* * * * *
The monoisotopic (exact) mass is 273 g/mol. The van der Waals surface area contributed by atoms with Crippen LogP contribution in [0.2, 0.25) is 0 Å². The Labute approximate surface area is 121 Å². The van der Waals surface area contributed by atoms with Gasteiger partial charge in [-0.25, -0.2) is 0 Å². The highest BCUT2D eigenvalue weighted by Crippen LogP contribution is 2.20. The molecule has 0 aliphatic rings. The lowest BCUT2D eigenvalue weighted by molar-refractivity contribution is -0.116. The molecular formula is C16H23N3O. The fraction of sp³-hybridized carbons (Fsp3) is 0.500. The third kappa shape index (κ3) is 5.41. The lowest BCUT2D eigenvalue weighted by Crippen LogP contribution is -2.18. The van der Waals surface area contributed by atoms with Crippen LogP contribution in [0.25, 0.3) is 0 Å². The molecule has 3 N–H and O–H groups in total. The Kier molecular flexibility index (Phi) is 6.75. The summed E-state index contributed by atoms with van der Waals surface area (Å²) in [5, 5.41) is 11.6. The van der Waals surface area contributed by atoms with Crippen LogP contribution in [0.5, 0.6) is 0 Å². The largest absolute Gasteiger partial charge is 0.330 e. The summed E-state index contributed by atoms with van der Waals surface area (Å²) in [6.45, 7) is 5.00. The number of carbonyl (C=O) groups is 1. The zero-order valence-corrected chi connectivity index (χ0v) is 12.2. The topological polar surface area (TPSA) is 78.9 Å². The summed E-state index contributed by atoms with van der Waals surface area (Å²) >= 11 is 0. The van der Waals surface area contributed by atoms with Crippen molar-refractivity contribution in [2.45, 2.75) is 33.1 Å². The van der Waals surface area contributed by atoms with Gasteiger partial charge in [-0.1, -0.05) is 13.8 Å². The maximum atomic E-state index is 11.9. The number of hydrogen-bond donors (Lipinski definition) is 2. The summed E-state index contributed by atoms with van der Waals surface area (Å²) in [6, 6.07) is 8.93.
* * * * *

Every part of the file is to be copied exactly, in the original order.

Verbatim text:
The monoisotopic (exact) mass is 273 g/mol. The van der Waals surface area contributed by atoms with Crippen LogP contribution in [0.2, 0.25) is 0 Å². The Labute approximate surface area is 121 Å². The van der Waals surface area contributed by atoms with Gasteiger partial charge in [-0.25, -0.2) is 0 Å². The highest BCUT2D eigenvalue weighted by Crippen LogP contribution is 2.20. The molecule has 0 aliphatic rings. The lowest BCUT2D eigenvalue weighted by molar-refractivity contribution is -0.116. The molecular formula is C16H23N3O. The fraction of sp³-hybridized carbons (Fsp3) is 0.500. The third kappa shape index (κ3) is 5.41. The lowest BCUT2D eigenvalue weighted by Crippen LogP contribution is -2.18. The van der Waals surface area contributed by atoms with Crippen LogP contribution in [0.25, 0.3) is 0 Å². The molecule has 3 N–H and O–H groups in total. The Kier molecular flexibility index (Phi) is 6.75. The summed E-state index contributed by atoms with van der Waals surface area (Å²) in [5, 5.41) is 11.6. The van der Waals surface area contributed by atoms with Crippen LogP contribution in [0.5, 0.6) is 0 Å². The largest absolute Gasteiger partial charge is 0.330 e. The summed E-state index contributed by atoms with van der Waals surface area (Å²) in [6.45, 7) is 5.00. The number of carbonyl (C=O) groups is 1. The zero-order valence-corrected chi connectivity index (χ0v) is 12.2. The topological polar surface area (TPSA) is 78.9 Å². The summed E-state index contributed by atoms with van der Waals surface area (Å²) >= 11 is 0. The van der Waals surface area contributed by atoms with Crippen molar-refractivity contribution in [2.45, 2.75) is 33.1 Å². The van der Waals surface area contributed by atoms with Gasteiger partial charge in [-0.1, -0.05) is 13.8 Å². The maximum atomic E-state index is 11.9. The number of hydrogen-bond donors (Lipinski definition) is 2. The summed E-state index contributed by atoms with van der Waals surface area (Å²) in [6, 6.07) is 8.93.